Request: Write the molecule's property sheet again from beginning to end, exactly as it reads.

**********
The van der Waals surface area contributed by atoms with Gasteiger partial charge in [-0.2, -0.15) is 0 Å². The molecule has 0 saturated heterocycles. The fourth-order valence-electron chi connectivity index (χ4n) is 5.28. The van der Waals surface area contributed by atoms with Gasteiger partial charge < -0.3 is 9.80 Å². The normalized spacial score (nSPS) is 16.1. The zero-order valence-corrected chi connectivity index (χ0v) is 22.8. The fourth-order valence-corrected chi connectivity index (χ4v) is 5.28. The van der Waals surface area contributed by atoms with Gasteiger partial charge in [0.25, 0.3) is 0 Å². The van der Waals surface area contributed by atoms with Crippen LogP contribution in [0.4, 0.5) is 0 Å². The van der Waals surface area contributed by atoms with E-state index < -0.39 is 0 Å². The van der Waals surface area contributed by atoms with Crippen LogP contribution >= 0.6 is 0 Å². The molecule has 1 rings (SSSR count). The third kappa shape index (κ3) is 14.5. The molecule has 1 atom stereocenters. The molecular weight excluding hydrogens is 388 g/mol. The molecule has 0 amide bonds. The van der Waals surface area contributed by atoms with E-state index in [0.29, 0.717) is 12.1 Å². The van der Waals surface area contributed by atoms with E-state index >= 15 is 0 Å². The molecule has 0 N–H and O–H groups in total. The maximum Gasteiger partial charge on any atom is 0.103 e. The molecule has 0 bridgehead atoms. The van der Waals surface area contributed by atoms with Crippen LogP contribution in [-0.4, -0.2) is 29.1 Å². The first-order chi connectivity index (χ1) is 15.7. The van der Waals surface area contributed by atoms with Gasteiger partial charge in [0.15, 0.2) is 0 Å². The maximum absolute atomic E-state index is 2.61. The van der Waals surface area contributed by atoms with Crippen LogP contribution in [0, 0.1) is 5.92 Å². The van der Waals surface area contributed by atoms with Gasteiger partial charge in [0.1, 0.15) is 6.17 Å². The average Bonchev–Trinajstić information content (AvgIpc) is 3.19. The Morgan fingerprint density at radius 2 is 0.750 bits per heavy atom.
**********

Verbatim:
The van der Waals surface area contributed by atoms with Gasteiger partial charge in [-0.2, -0.15) is 0 Å². The molecule has 0 saturated heterocycles. The fourth-order valence-electron chi connectivity index (χ4n) is 5.28. The van der Waals surface area contributed by atoms with Gasteiger partial charge < -0.3 is 9.80 Å². The normalized spacial score (nSPS) is 16.1. The zero-order valence-corrected chi connectivity index (χ0v) is 22.8. The fourth-order valence-corrected chi connectivity index (χ4v) is 5.28. The van der Waals surface area contributed by atoms with Gasteiger partial charge in [0.25, 0.3) is 0 Å². The van der Waals surface area contributed by atoms with Crippen LogP contribution in [0.4, 0.5) is 0 Å². The van der Waals surface area contributed by atoms with E-state index < -0.39 is 0 Å². The van der Waals surface area contributed by atoms with Crippen LogP contribution >= 0.6 is 0 Å². The molecule has 1 rings (SSSR count). The third kappa shape index (κ3) is 14.5. The molecule has 1 atom stereocenters. The molecular weight excluding hydrogens is 388 g/mol. The molecule has 0 amide bonds. The van der Waals surface area contributed by atoms with E-state index in [0.29, 0.717) is 12.1 Å². The van der Waals surface area contributed by atoms with E-state index >= 15 is 0 Å². The molecule has 0 N–H and O–H groups in total. The maximum Gasteiger partial charge on any atom is 0.103 e. The molecule has 0 bridgehead atoms. The van der Waals surface area contributed by atoms with Crippen LogP contribution in [-0.4, -0.2) is 29.1 Å². The first-order chi connectivity index (χ1) is 15.7. The van der Waals surface area contributed by atoms with Gasteiger partial charge in [0.15, 0.2) is 0 Å². The maximum absolute atomic E-state index is 2.61. The van der Waals surface area contributed by atoms with Crippen LogP contribution in [0, 0.1) is 5.92 Å². The van der Waals surface area contributed by atoms with Gasteiger partial charge in [0.1, 0.15) is 6.17 Å². The average Bonchev–Trinajstić information content (AvgIpc) is 3.19. The Morgan fingerprint density at radius 2 is 0.750 bits per heavy atom.